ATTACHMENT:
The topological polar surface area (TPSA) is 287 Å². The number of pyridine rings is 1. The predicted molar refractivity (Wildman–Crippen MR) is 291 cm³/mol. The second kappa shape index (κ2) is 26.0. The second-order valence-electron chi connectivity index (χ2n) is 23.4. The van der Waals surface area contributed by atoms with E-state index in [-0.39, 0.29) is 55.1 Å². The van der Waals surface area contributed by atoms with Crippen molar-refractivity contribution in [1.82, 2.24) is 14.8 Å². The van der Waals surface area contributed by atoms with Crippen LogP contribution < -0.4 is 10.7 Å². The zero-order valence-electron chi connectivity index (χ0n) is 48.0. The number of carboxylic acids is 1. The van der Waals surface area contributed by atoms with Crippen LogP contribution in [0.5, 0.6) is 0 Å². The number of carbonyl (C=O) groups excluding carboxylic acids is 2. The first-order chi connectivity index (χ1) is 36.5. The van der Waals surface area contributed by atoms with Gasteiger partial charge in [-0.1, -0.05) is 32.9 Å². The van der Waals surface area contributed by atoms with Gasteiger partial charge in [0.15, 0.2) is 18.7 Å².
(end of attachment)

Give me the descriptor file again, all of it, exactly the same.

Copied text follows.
The topological polar surface area (TPSA) is 287 Å². The number of pyridine rings is 1. The predicted molar refractivity (Wildman–Crippen MR) is 291 cm³/mol. The second kappa shape index (κ2) is 26.0. The second-order valence-electron chi connectivity index (χ2n) is 23.4. The van der Waals surface area contributed by atoms with E-state index in [-0.39, 0.29) is 55.1 Å². The van der Waals surface area contributed by atoms with Crippen molar-refractivity contribution in [1.82, 2.24) is 14.8 Å². The van der Waals surface area contributed by atoms with Crippen LogP contribution < -0.4 is 10.7 Å². The zero-order valence-electron chi connectivity index (χ0n) is 48.0. The number of carboxylic acids is 1. The van der Waals surface area contributed by atoms with Crippen LogP contribution in [0.5, 0.6) is 0 Å². The number of carbonyl (C=O) groups excluding carboxylic acids is 2. The first-order chi connectivity index (χ1) is 36.5. The van der Waals surface area contributed by atoms with Gasteiger partial charge in [-0.1, -0.05) is 32.9 Å². The van der Waals surface area contributed by atoms with Gasteiger partial charge in [0.15, 0.2) is 18.7 Å².